After reading Marjorie Bowen’s Richard III novel, Dickon, a few weeks ago, my interest in the Wars of the Roses was rekindled and the next book I picked up was Royal Mistress, another novel set in the same period…but from a very different perspective. Anne Easter Smith’s heroine is Jane Shore, famous for being a mistress of Edward IV. Jane is not usually given a lot of attention, so I looked forward to seeing her character fleshed out and brought to life, and to learning more about her beyond her relationship with the king.
Born Elizabeth Lambert, Jane is the daughter of a prosperous London silk merchant (the name ‘Jane’ is thought to have been the invention of a 17th century playwright, but in this novel we are told that Elizabeth has taken the name Jane to distinguish her from an Aunt Elizabeth). Jane is married off at the age of twenty-two to William Shore, another mercer, or dealer in textiles. The marriage is not what she’d hoped it would be and Jane quickly discovers that while her husband is not above using her beauty to advertise his silks and satins, in the privacy of their own home he is cold, distant and has no interest in giving her the children she so desperately wants. To make things worse, Jane is still in love with Thomas Grey, with whom she’d had a brief romance before discovering that not only was he married, he was also the son of Elizabeth Woodville, queen of England.
As she begins to seek an annulment of her marriage, Jane catches the eye of Will Hastings, the king’s chamberlain, and through him she gets to know Edward IV. Royal Mistress follows Jane throughout the years of her relationship with the king, as she becomes an important part of Edward’s life and finds some of the warmth and affection that was missing in her marriage. After Edward’s death, however, Jane finds herself at the mercy of Richard III, who disapproves of her behaviour and wants to have her dismissed from court. Jane turns to Will Hastings for protection…but he is also out of favour with the new king and Jane’s safety cannot be guaranteed.
Royal Mistress is the first book I’ve read by Anne Easter Smith and I’ll be completely honest and say that, based purely on the title and front cover, I didn’t expect much from it. And after reading the first few chapters, I thought I was right. The story is slow to start, concentrating on a purely fictional romance between Jane and Tom Grey (it’s true that Jane was a mistress of Grey’s after Edward’s death, but there is no evidence of an earlier relationship between them) and while I did like Jane – she is portrayed as generous, warm-hearted and down-to-earth – her character didn’t seem to have a lot of depth or a lot of purpose other than being the mistress of various men.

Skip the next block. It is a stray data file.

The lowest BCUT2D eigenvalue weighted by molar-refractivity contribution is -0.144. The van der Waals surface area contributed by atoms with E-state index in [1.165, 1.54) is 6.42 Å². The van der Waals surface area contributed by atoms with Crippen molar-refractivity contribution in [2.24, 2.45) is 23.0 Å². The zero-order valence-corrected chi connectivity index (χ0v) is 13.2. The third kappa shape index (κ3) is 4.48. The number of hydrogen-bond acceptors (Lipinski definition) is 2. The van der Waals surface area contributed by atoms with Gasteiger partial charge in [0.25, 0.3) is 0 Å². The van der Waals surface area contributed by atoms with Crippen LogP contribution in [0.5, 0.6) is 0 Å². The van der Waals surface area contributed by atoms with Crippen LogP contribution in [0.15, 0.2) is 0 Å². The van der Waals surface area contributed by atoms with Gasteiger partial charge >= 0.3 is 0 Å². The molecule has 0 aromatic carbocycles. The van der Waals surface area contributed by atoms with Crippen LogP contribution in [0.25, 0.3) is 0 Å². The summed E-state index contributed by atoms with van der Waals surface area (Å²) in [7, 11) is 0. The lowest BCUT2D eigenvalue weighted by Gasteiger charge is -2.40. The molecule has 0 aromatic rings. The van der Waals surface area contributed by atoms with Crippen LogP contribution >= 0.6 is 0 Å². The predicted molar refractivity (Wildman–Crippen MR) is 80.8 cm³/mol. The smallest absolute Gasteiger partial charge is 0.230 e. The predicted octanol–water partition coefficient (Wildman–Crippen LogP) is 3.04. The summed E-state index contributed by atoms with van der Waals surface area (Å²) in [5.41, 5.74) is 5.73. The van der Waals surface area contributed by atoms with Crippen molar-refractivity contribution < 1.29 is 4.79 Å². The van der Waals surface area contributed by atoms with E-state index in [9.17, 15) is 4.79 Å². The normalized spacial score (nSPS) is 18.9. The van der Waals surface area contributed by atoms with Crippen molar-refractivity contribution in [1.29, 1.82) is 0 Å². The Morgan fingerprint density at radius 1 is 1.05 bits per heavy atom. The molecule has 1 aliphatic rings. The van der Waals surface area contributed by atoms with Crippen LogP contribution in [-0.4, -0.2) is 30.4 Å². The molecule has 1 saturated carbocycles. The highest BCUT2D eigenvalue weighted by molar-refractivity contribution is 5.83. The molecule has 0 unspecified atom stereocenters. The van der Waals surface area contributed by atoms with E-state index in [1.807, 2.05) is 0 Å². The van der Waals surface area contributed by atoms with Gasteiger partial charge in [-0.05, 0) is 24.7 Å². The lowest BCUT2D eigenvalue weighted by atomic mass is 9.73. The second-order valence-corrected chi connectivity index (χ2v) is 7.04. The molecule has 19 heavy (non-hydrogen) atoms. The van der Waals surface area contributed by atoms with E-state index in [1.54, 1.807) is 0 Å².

As I got further into the novel, though, more characters are introduced, parts of the story are told from perspectives other than Jane’s, and I was swept away by the retelling of a period of history that I love. Reading the author’s note at the end of the book, I could see how much care had gone into her interpretations of the characters and their actions and motivations (even if I didn’t always agree with these interpretations). It’s interesting that Smith says she is a staunch supporter of Richard III and yet with this novel being written mainly from Jane’s point of view, it was necessary for her to portray Richard in a less than positive light. Where the disappearance of the princes in the tower is concerned, though, I was happy with the theory she puts forward as it’s one I find quite convincing.
I see Anne Easter Smith has written four more novels set during the same period, but while I did end up enjoying this one, I’m not sure yet whether I will want to read any of her others. I would like to read more about Jane Shore, though; I have a copy of Vanora Bennett’s Queen of Silks on my shelf which I hope to read soon, but if you can recommend any other books please let me know. I was interested to see that Jean Plaidy’s 1950 novel on Jane is called The Goldsmith’s Wife, as it was thought until recently that William Shore was a goldsmith rather than a mercer. Proof that history is still evolving!